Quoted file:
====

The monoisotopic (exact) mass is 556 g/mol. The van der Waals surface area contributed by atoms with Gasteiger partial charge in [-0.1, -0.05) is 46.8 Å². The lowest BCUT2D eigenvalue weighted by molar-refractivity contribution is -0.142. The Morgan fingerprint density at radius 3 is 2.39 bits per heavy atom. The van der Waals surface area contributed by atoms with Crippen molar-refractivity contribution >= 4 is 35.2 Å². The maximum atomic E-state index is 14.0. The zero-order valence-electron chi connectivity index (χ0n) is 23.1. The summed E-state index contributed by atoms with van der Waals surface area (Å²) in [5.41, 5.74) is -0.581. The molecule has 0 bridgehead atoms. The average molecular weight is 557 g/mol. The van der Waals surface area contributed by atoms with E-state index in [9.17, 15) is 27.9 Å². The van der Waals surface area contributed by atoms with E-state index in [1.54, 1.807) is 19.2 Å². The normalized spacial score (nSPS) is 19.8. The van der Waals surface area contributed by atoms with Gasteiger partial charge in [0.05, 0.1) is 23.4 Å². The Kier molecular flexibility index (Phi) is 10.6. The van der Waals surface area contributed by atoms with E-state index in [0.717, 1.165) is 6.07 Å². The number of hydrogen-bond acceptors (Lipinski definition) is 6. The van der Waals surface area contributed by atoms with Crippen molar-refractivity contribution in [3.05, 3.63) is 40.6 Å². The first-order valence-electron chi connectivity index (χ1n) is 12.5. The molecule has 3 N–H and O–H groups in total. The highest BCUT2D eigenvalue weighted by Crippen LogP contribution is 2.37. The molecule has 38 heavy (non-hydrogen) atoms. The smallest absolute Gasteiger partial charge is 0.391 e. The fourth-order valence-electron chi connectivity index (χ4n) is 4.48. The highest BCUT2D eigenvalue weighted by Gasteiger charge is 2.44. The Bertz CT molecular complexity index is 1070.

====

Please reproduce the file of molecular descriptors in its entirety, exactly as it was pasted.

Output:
The monoisotopic (exact) mass is 556 g/mol. The van der Waals surface area contributed by atoms with Gasteiger partial charge in [-0.1, -0.05) is 46.8 Å². The lowest BCUT2D eigenvalue weighted by molar-refractivity contribution is -0.142. The Morgan fingerprint density at radius 3 is 2.39 bits per heavy atom. The van der Waals surface area contributed by atoms with Crippen molar-refractivity contribution >= 4 is 35.2 Å². The maximum atomic E-state index is 14.0. The zero-order valence-electron chi connectivity index (χ0n) is 23.1. The summed E-state index contributed by atoms with van der Waals surface area (Å²) in [5.41, 5.74) is -0.581. The molecule has 0 bridgehead atoms. The average molecular weight is 557 g/mol. The van der Waals surface area contributed by atoms with E-state index in [9.17, 15) is 27.9 Å². The van der Waals surface area contributed by atoms with E-state index in [1.54, 1.807) is 19.2 Å². The normalized spacial score (nSPS) is 19.8. The van der Waals surface area contributed by atoms with Gasteiger partial charge in [0.05, 0.1) is 23.4 Å². The Kier molecular flexibility index (Phi) is 10.6. The van der Waals surface area contributed by atoms with E-state index in [0.717, 1.165) is 6.07 Å². The number of hydrogen-bond acceptors (Lipinski definition) is 6. The van der Waals surface area contributed by atoms with Crippen molar-refractivity contribution in [3.05, 3.63) is 40.6 Å². The first-order valence-electron chi connectivity index (χ1n) is 12.5. The molecule has 3 N–H and O–H groups in total. The highest BCUT2D eigenvalue weighted by Crippen LogP contribution is 2.37. The molecule has 38 heavy (non-hydrogen) atoms. The smallest absolute Gasteiger partial charge is 0.391 e. The fourth-order valence-electron chi connectivity index (χ4n) is 4.48. The highest BCUT2D eigenvalue weighted by Gasteiger charge is 2.44. The Bertz CT molecular complexity index is 1070.